Category : Alternate Operating Systems - Quarterdeck DesqView, CP/M, etc
Archive   : QWHITE13.ZIP
Filename : QTEST.TEC

Output of file : QTEST.TEC contained in archive : QWHITE13.ZIP

ID:QT Quarterdeck QTEST utility
Quarterdeck Technical Note #177 Filename: QTEST.TEC
by Stan Young CompuServe:
Last revised: 2/12/92 Category: QEMM

Subject: Describes the QTEST program, which can be used to test systems
to see if they would benefit by using QRAM. Notes on how and where
to get QTEST.

The QTEST Program

The QTEST program is provided at no charge to anyone interested in finding out
how QRAM, a product of Quarterdeck Office Systems, will react on different
systems. QRAM (pronounced "cram") is intended to help you get more available
memory below 640K by reducing DOS overhead, and by placing resident programs
and drivers that normally run below 640K into the unused areas of memory
between 640K and 1024K.


No installation is necessary; the file QTEST.COM may be run from any available
drive; even the disk on which it is supplied. QTEST can be given the parameter
HELP if you want to know about the possible command line options.


Unlike our other memory management products, QEMM-386 and QEMM-50/60, QRAM is
not a memory manager. It is instead a program which USES expanded memory,
video memory and/or shadow RAM which MAY exist on your system. This memory is
used by QRAM to load resident programs and drivers into memory beyond 640K.

In environments where QEMM-386 or QEMM-50/60 would be appropriate, these
products provide ALL of the software support necessary for using High RAM and
increasing the available memory below 640K. By reading the hardware
requirements on the back of our manuals, it is fairly easy to determine
whether your system meets the hardware requirements required for success.

But on 8088 or non-PS/2, 80286 based systems, where QRAM might be appropriate,
QRAM is dependent on both hardware and software which has been provided by
third party vendors. Given the right software/hardware combination, QRAM can:

1. Load resident programs and drivers into EEMS or EMS 4.0 memory beyond 640K
to increase your available DOS memory.

2. Load resident programs and drivers into Chips & Technology Shadow RAM if
it exists on your system.

3. Allow DOS to be extended into your EGA or VGA video card memory when
running text based programs.

However, it may be difficult for the average user to determine the exact
capabilities of the available hardware and software drivers. With respect to
the use of EMS 4.0 memory, even a sophisticated user may have difficulty
determining exactly how QRAM will be able to use the memory on his machine.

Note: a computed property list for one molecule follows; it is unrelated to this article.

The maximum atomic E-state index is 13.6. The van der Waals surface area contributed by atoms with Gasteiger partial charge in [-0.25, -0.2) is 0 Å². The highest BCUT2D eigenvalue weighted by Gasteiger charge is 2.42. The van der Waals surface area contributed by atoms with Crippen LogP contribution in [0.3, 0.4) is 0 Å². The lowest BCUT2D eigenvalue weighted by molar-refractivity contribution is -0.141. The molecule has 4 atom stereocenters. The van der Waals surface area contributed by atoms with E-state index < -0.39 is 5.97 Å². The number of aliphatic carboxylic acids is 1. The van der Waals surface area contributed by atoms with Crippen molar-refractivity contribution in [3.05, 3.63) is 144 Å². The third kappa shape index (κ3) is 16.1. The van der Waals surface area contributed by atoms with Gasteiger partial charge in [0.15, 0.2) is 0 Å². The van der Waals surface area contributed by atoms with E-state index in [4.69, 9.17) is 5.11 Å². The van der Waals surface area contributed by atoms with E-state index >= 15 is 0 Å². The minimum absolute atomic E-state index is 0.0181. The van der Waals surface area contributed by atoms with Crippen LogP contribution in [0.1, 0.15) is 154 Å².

This is due to the fact that EMS 4.0 is a fairly "loose" specification and
that some makers of EMS 4.0 hardware and software do not implement all of the
features of EMS 4.0 which are important to QRAM.

It was with these concerns in mind that Quarterdeck created QTEST as a service
to its prospective QRAM users.

QTEST will tell you what QRAM will be able to do on your system in its current
configuration, and will tell you whether (or not) QRAM could be useful to you.


QTEST is available via modem at no charge (other than phone and system
charges) on the following systems:

1. Quarterdeck Bulletin Board, public files section, under the name
QTEST.ZIP. BBS phone number: (310) 314-3227.

2. Quarterdeck's Compuserve Forum. Type "GO QUARTERDECK" from the system
prompt. QTEST is available in library #1 under the name "QTEST.ZIP".

3. Quarterdeck's BIX Forum. Type "Join DESQview" from the system prompt.
Select "Receive" from the forum menu. The filename is "QTEST.ZIP".

4. On various private bulletin boards which participate in the DESQview
SmartNET or FIDOnet echo.

QTEST is also included for no charge on our "Quarterdeck White Papers"
diskette, a collection of technical notes covering the use of Quarterdeck
products. The White Papers diskette is available direct from Quarterdeck for
$10 and can be ordered by credit card by calling our orders department at
(800) 354- 3222 or (310) 314-3222.

Copyright considerations:

Although QTEST is a copyrighted program, Quarterdeck grants to you a limited
license which permits you to distribute it to others, on disk or
electronically, as long as the program and its documentation are not modified
in any way, proper credit is given to Quarterdeck, and no fee is charged
beyond the cost of materials.